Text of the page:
The new sefer begins: "He called to Moshe, and Hashem spoke to him from the Tent of Meeting, saying" (Vayikra 1:1). This opening to Vayikra, which Chazal called, The Torah of the Kohanim, highlights once again the greatness of the spirit of Aharon HaKohen, Moshe’s older brother. One would think that since the main topic of the sefer is the commandments relating to the Mishkan and the service performed in it, about which Aharon was in charge, that the matter would be addressed to Aharon. However, it was actually told to Moshe! Yet, we find no hint in the Torah that Aharon had any jealousy toward his younger brother due to the latter’s greater prominence. To the contrary, when Aharon found out that he would be accompanying Moshe in a junior role, Hashem reports: "He will go out to greet you, will see you, and will be happy in his heart" (Shemot 4:14).
Unfortunately, we have seen examples of quite the opposite. We will now analyze one of the lesser known examples. David’s son Amnon’s rape of his half-sister Tamar was one of the worst events that happened in David’s household. Amnon was the firstborn of David’s first wife and thus was the heir apparent. The one who helped Amnon plan the crime and pushed him to commit it was Amnon’s cousin, Yonadav, the son of David’s brother, Shama.
The navi refers to Yonadav as a "very smart man" (Shmuel II, 13:3). Chazal inform us, though, that the following pasuk applies to him: "Do not befriend a wicked person." While he was very smart, he was smart for wickedness. Given that, he would have been better off to be a simple person (Avot D’Rabbi Natan 2:16). Rashi, the Radak, and the Ralbag expand on this idea of Yonadav using his wisdom to create the most destructive ideas.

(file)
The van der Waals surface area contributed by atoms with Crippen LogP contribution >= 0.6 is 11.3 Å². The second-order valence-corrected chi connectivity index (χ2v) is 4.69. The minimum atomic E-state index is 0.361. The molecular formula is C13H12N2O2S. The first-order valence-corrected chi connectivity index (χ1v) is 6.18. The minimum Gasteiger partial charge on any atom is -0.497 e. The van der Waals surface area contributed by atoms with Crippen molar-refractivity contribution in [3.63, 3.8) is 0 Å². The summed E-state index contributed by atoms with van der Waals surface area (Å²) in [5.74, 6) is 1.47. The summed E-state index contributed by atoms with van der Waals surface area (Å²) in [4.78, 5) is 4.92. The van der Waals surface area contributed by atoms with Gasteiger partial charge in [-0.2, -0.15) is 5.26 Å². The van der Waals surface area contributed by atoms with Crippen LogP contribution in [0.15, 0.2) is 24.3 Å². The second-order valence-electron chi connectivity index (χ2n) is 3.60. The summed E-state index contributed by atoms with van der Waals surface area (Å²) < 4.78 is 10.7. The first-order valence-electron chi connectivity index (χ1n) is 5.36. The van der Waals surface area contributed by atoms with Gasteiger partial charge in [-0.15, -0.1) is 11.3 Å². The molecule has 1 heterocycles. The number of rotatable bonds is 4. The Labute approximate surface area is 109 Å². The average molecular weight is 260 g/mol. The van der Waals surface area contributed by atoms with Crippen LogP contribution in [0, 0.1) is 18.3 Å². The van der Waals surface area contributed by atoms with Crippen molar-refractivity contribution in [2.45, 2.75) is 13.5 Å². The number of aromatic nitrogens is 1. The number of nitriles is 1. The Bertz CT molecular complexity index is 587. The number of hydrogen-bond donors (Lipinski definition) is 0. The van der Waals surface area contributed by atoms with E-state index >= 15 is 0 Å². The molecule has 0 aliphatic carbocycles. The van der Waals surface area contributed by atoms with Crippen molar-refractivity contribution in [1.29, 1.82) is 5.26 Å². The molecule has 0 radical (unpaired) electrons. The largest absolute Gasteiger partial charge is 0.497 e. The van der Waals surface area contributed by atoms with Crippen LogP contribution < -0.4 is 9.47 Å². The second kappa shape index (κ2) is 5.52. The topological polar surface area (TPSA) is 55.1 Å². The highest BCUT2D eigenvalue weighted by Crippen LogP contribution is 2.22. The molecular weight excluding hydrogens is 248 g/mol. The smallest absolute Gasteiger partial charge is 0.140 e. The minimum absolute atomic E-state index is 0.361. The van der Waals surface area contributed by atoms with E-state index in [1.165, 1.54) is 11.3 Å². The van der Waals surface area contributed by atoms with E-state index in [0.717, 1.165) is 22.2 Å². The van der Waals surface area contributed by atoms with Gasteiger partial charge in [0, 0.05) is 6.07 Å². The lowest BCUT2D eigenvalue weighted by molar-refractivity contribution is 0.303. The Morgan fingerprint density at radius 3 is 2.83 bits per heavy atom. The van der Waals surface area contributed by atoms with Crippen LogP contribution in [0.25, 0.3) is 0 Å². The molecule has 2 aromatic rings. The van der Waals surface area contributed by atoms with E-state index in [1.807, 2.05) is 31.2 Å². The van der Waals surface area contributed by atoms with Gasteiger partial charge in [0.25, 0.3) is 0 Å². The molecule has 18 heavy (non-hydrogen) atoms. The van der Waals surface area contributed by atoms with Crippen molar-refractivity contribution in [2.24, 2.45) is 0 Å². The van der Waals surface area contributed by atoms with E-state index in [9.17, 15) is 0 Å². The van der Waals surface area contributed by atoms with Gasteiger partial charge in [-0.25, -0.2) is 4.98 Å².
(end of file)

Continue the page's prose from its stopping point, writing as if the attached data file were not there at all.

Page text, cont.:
What caused Yonadav to act in this way? Here is a suggestion – it was connected to the resentment of his father. Shama was the youngest of Yishai’s "three older sons." When Yishai presented his sons, one by one, as candidates to be king, three were mentioned by name (Shmuel I, 16:3-10). In the listing of Yishai’s sons in Divrei Hayamim (I, 2:13), Shama is once again the last one mentioned by name.
Shama and his two older brothers, Eliav, and Avinadav, were those who represented the family in fighting the Plishtim at the time of Goliat. When David came to visit them and expressed his being disturbed by the soldiers’ unwillingness to accept the challenge of Goliat, who was cursing the G-d of Israel, Eliav reacted with offense and spurned David (Shmuel I, 17:12-29). It is very likely that Eliav’s displeasure with David’s strong stance was a reaction to the disgrace that occurred in their father’s house, when Shmuel passed over them and anointed David as the future king. How could it be, they felt, that those who fight in the army of Shaul and for the honor of Hashem will be overshadowed by their little brother, whose job was to tend to the sheep? This was the difference between Aharon and them. They were not willing to see their little brother surpass them in prominence.
We will continue to develop this point next week.